Australia require a miraculous knock of Ashton Agar proportions to make a game of the third Ashes Test, with an embarrassing loss looming large.
Australia avoided a two-day defeat at Edgbaston on Thursday, but hold a lead of just 23 runs after slumping to 7-168 at stumps.
Recalled paceman Steve Finn snared a five-wicket haul for England, while first-innings destroyer Jimmy Anderson limped off with a side injury.
Peter Nevill will resume on 37 alongside Mitchell Starc.
David Warner scored 77 and was the only batsman in Australia’s top six to reach double figures in the second dig.
Warner pulled no punches when asked what is required to prevent England taking a 2-1 lead in the five-Test series.
“We need a bit of an Ashton Agar cameo,” Warner said, referencing the No.11 batsman’s record-breaking knock of 98 in the 2013 Ashes.
“Anything that we can get is a bonus.
“If I’m being realistic, you definitely need (a lead of) at least 150-plus.”
Defeat seems a formality for the tourists, a result which will seriously jeopardise their hopes of being the first Australian team to win a Test series in England since 2001.
The only time a side has battled back from such a position to win an Ashes series was in 1936-37, when Don Bradman led Australia to a 3-2 victory after they trailed 0-2.
In 1972, Australia came back from 2-1 down to tie the series at The Oval but holders England retained the urn.
Australia have plenty to think about before the fourth Test starts in Nottingham next Thursday.
Aside from Mitchell Johnson, who dismissed Jonny Bairstow and Ben Stokes with bouncers in a sensational opening over on Thursday, their pacemen lacked control.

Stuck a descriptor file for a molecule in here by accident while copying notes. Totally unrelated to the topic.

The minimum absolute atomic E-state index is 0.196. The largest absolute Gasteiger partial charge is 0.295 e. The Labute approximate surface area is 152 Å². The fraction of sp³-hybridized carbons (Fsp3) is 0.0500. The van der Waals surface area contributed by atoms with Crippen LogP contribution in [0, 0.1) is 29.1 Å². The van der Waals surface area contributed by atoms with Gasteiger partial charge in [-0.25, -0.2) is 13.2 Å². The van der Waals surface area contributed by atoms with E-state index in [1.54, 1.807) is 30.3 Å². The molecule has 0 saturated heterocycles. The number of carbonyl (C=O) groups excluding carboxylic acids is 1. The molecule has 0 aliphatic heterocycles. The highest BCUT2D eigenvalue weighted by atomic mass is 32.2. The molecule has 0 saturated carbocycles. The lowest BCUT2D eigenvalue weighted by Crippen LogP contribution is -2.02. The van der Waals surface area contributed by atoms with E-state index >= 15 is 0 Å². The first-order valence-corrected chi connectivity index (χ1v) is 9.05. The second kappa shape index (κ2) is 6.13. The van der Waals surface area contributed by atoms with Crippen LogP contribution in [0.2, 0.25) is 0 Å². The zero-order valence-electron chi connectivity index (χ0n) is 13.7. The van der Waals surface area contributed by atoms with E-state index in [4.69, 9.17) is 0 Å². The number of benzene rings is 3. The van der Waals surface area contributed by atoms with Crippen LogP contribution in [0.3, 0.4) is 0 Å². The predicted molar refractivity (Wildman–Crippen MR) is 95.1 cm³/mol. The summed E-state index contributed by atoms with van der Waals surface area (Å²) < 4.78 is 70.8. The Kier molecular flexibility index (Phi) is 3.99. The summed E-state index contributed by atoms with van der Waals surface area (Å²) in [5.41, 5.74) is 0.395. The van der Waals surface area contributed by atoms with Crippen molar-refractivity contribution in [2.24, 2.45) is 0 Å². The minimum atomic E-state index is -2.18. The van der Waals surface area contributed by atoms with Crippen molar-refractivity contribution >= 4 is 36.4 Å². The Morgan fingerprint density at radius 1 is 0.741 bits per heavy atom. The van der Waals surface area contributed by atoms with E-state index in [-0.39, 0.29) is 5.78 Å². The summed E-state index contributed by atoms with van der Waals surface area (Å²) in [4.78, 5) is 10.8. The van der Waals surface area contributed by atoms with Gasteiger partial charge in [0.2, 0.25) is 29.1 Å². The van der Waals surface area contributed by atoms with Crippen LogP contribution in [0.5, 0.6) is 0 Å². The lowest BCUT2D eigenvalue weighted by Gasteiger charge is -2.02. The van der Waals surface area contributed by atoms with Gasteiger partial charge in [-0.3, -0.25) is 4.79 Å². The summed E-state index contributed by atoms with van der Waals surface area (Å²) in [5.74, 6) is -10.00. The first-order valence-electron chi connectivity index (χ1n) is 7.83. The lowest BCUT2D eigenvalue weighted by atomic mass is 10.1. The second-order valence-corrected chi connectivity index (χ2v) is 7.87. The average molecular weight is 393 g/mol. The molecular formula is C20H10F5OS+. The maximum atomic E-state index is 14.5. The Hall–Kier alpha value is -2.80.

More alarming were woeful collapses of 5-60 in the first dig and 4-30 on Thursday.
There will be questions of technique and temperament, but also ponderings about personnel.
“There might be a few changes,” Shane Warne predicted on Sky Sports.
Warner struggled to explain why he and Nevill looked to be batting on a different pitch to their teammates.
“We just have to adapt to these conditions and bat long periods of time,” the aggressive opener said.
“We’ve got to be better at that, try to dig deep and be patient.
“It’s a fantastic batting wicket.”
The match has resembled a procession from the moment Warner, Steve Smith and Michael Clarke fell inside the first hour on Wednesday.
Australia chipped away at England’s first-innings lead of 145 runs with early success on Thursday, reaching 1-62 in the 13th over.
It unravelled spectacularly when Finn dismissed Smith for the second time in the match, a sloppy pull shot resulting in a skied edge that landed straight in the lap of keeper Jos Buttler.
Finn went on to snare 4-25 in an incredible eight-over spell either side of tea, also removing Clarke, Adam Voges and Mitch Marsh.
“Unless we get those three wickets tomorrow and knock off the runs we’ll look pretty silly talking about it now,” Finn said.
“It’s been a topsy-turvy series.”